Priya Thanigai, Texas Instruments
EETimes (7/19/2012 12:38 AM EDT)
Ferroelectric random access memory (FRAM) is widely known as a non-volatile, stand-alone memory technology that has been a part of the semiconductor industry for more than a decade.
In recent years, integrated circuit manufacturers have been considering FRAM as a strong contender for embedded, non-volatile memory, as an alternative to flash technology. This article discusses key technology attributes of FRAM while exploring specific use cases that demonstrate FRAM’s advantages.
Today there are multiple memory technologies that have the potential to change the landscape of embedded processing. However, none so far have surfaced as a strong contender for replacing flash technology in microcontrollers (MCUs) until FRAM.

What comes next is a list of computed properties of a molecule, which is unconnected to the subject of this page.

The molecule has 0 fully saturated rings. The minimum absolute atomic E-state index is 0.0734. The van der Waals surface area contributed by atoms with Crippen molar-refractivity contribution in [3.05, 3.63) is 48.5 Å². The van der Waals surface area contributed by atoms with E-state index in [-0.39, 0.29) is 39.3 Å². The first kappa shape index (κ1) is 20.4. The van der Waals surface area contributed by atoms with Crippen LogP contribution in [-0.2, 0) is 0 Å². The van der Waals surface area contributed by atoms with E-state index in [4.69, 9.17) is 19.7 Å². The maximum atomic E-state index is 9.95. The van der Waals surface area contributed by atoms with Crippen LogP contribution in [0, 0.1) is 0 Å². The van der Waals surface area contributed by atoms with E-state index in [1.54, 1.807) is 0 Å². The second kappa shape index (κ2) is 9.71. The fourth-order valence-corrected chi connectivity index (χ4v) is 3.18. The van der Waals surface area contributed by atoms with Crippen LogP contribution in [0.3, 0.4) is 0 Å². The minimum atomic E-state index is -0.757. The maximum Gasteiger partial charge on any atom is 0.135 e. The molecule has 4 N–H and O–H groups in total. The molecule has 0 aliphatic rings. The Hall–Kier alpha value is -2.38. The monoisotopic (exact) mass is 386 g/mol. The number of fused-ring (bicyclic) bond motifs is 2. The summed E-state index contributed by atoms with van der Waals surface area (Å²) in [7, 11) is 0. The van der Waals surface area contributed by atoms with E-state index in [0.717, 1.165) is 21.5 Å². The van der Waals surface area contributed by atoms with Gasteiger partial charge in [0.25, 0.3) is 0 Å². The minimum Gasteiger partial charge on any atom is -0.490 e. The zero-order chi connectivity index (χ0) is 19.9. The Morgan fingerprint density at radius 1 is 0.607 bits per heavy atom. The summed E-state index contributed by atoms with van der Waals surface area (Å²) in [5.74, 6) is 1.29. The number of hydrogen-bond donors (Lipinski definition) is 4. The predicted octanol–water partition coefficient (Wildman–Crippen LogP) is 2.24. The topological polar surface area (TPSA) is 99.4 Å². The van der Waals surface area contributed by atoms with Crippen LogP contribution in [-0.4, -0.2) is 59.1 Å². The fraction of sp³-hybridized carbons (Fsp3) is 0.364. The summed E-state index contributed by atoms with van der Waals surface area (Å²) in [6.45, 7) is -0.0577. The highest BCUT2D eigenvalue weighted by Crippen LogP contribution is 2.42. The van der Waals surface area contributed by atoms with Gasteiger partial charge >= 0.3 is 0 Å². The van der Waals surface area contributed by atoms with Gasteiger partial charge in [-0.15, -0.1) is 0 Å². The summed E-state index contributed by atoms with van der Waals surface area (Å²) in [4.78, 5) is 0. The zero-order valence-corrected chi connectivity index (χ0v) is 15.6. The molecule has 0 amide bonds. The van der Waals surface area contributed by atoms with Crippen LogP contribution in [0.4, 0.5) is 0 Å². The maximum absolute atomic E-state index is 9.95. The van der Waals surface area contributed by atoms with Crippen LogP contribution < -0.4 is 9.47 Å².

What is FRAM?
FRAM is non-volatile memory that has power, endurance and read/write speeds similar to commonly used static RAM (SRAM). Information stored in an FRAM cell corresponds to the state of polarization of a ferroelectric crystal that can hold its contents even after the power source is removed. This is what makes FRAM truly non-volatile. Also, since the energy required to polarize a crystal is relatively low when compared to programming a flash cell, FRAM writes are inherently lower power than flash.
Click here to read more ...